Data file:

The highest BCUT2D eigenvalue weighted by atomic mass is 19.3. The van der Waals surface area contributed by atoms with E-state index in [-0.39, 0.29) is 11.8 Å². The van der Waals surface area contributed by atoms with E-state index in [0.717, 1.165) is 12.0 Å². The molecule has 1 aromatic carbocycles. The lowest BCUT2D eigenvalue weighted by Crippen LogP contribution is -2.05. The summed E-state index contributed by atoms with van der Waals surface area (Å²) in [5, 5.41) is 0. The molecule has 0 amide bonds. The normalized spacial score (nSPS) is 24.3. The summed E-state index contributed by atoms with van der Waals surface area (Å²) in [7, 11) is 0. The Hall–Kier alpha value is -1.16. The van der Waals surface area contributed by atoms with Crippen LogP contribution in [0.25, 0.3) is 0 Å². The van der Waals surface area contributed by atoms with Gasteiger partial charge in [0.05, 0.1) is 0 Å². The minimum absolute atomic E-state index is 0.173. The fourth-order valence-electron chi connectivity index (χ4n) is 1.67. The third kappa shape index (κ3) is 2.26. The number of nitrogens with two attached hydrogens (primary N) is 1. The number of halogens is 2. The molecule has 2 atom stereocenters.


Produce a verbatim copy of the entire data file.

The highest BCUT2D eigenvalue weighted by atomic mass is 19.3. The van der Waals surface area contributed by atoms with E-state index in [-0.39, 0.29) is 11.8 Å². The van der Waals surface area contributed by atoms with E-state index in [0.717, 1.165) is 12.0 Å². The molecule has 1 aromatic carbocycles. The lowest BCUT2D eigenvalue weighted by Crippen LogP contribution is -2.05. The summed E-state index contributed by atoms with van der Waals surface area (Å²) in [5, 5.41) is 0. The molecule has 0 amide bonds. The normalized spacial score (nSPS) is 24.3. The summed E-state index contributed by atoms with van der Waals surface area (Å²) in [7, 11) is 0. The Hall–Kier alpha value is -1.16. The van der Waals surface area contributed by atoms with Crippen LogP contribution in [0.25, 0.3) is 0 Å². The van der Waals surface area contributed by atoms with Gasteiger partial charge in [0.05, 0.1) is 0 Å². The minimum absolute atomic E-state index is 0.173. The fourth-order valence-electron chi connectivity index (χ4n) is 1.67. The third kappa shape index (κ3) is 2.26. The number of nitrogens with two attached hydrogens (primary N) is 1. The number of halogens is 2. The molecule has 2 atom stereocenters.